Merrick Garland will forever be remembered as the would’ve been Supreme Court justice. But obstructionism in the Senate halted and prevented the last nomination of President Obama. The historic obstruction lasted 293 days before Garland’s nomination expired.
Garland has been described as a centrist judge, as opposed to Obama’s other appointments of liberal justices, Kagan and Sotomayor.
Garland graduated from Harvard University and then Harvard Law School. He clerked for Judge Henry Friendly and Justice William Brennan. He served as Deputy Assistant Attorney General and, in 1995, was appointed to the Federal Court of Appeals for the D.C. Circuit by President William Clinton. During his confirmation, he said judges do not have “roving commissions to solve societal problems,” signaling his repudiation of judicial activism. Republicans halted his nomination but we finally appointed in 1997 after another nomination by Clinton. He was considered on the short list alongside Elena Kagan and Sonya Sotomayor for Justice John Paul Stevens seat on the Court.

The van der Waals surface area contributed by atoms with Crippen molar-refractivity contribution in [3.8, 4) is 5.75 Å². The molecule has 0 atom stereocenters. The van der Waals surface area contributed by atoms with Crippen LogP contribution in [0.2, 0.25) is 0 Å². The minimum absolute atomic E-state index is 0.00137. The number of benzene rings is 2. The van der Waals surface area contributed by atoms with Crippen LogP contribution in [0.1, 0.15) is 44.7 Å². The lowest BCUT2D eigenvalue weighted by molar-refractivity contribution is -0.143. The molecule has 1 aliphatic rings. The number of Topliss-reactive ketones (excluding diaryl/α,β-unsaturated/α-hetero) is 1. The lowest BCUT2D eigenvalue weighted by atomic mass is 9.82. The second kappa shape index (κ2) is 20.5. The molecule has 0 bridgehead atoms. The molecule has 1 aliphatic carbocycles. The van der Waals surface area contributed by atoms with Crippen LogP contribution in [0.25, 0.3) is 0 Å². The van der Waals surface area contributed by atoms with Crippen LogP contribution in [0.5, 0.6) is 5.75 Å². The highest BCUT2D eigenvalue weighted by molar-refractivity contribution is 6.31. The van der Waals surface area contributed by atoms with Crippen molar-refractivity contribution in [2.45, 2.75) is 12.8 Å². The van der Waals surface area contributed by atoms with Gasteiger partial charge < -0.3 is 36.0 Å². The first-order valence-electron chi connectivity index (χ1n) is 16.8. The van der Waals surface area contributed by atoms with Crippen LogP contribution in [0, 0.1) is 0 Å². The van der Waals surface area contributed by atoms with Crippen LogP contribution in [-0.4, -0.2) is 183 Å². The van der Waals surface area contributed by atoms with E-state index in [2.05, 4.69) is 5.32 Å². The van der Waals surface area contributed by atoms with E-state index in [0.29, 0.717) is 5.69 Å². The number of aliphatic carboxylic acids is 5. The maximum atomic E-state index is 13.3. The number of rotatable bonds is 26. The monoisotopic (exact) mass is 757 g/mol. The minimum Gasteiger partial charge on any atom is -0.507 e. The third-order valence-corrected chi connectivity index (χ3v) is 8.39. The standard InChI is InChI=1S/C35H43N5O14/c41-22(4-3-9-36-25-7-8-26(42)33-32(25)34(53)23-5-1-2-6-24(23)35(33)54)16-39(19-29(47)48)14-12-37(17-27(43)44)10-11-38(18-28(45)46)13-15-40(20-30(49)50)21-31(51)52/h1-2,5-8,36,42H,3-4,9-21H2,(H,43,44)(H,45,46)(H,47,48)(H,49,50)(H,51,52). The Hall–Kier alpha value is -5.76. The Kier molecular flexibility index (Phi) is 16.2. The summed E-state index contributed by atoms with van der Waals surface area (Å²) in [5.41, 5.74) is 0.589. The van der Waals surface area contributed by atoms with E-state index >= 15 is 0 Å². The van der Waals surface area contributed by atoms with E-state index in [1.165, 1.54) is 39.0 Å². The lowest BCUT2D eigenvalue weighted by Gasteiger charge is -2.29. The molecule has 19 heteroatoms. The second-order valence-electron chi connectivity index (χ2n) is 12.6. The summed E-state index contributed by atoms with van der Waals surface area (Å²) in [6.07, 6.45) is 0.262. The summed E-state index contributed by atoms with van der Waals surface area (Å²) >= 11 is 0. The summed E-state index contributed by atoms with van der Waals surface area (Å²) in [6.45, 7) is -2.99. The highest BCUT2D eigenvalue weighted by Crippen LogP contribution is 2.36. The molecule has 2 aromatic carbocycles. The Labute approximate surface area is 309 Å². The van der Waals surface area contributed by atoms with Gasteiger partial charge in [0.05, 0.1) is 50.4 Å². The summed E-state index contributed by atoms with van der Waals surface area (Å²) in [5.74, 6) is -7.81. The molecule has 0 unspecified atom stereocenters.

He was then nominated in 2016 to fill the seat of the late Antonin Scalia, which, as we know, did not go his way. In a Washington Post article, some lawyers suggested that although the Supreme Court found intersession recess appointments to be unconstitutional, Garland could have been appointed in the intrasession recess of 2016. Yet, other lawyers noted that in the same opinion, Noel Canning v. NLRB, Justice Breyer’s opinion precluded both.
As far as rulings go, Garland agreed with the other two judges on the D.C. Circuit stating the courts lacked habeas corpus jurisdiction over Guantanamo. However, Garland ruled to uphold environmental regulations of the Clean Air Act, subsequently overturned by the Supreme Court. In many cases, such as Heller v. D.C., Garland showed much restraint and moderation as a federal judge.
Regardless of his record, Garland will, rather haplessly, be remembered as the Supreme Court would-have-been.